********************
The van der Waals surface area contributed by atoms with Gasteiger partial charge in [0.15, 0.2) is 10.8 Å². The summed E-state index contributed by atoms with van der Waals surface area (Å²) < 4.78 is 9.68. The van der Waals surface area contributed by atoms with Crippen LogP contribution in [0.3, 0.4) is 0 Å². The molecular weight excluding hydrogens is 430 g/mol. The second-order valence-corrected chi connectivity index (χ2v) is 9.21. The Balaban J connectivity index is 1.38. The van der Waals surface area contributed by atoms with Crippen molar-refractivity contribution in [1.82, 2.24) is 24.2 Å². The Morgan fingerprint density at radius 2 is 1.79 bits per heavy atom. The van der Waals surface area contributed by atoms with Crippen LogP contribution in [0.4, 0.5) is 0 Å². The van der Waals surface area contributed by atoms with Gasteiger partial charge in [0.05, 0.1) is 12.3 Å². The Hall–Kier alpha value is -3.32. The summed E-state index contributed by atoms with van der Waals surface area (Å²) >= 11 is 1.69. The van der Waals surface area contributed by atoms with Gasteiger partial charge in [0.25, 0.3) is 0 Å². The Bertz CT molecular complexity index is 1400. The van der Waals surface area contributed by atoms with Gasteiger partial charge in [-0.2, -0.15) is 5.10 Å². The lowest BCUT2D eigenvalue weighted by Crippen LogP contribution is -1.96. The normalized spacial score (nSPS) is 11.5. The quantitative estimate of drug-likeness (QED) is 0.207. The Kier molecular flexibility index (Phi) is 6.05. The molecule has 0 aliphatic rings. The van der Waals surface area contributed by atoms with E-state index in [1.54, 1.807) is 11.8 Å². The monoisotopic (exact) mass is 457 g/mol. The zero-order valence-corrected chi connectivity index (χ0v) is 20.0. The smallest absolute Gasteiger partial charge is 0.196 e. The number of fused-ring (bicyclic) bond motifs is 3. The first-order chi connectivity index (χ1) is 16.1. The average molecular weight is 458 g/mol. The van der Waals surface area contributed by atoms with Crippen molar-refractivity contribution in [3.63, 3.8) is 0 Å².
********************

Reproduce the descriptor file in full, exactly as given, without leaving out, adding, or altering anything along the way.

The van der Waals surface area contributed by atoms with Gasteiger partial charge in [0.15, 0.2) is 10.8 Å². The summed E-state index contributed by atoms with van der Waals surface area (Å²) < 4.78 is 9.68. The van der Waals surface area contributed by atoms with Crippen LogP contribution in [0.3, 0.4) is 0 Å². The molecular weight excluding hydrogens is 430 g/mol. The second-order valence-corrected chi connectivity index (χ2v) is 9.21. The Balaban J connectivity index is 1.38. The van der Waals surface area contributed by atoms with Crippen molar-refractivity contribution in [1.82, 2.24) is 24.2 Å². The Morgan fingerprint density at radius 2 is 1.79 bits per heavy atom. The van der Waals surface area contributed by atoms with Crippen LogP contribution in [0.4, 0.5) is 0 Å². The van der Waals surface area contributed by atoms with Gasteiger partial charge in [0.05, 0.1) is 12.3 Å². The Hall–Kier alpha value is -3.32. The summed E-state index contributed by atoms with van der Waals surface area (Å²) >= 11 is 1.69. The van der Waals surface area contributed by atoms with Gasteiger partial charge in [0.25, 0.3) is 0 Å². The Bertz CT molecular complexity index is 1400. The van der Waals surface area contributed by atoms with Gasteiger partial charge in [-0.2, -0.15) is 5.10 Å². The lowest BCUT2D eigenvalue weighted by Crippen LogP contribution is -1.96. The normalized spacial score (nSPS) is 11.5. The quantitative estimate of drug-likeness (QED) is 0.207. The Kier molecular flexibility index (Phi) is 6.05. The molecule has 0 aliphatic rings. The van der Waals surface area contributed by atoms with E-state index in [1.54, 1.807) is 11.8 Å². The monoisotopic (exact) mass is 457 g/mol. The zero-order valence-corrected chi connectivity index (χ0v) is 20.0. The smallest absolute Gasteiger partial charge is 0.196 e. The number of fused-ring (bicyclic) bond motifs is 3. The first-order chi connectivity index (χ1) is 16.1. The average molecular weight is 458 g/mol. The van der Waals surface area contributed by atoms with Crippen molar-refractivity contribution in [3.63, 3.8) is 0 Å².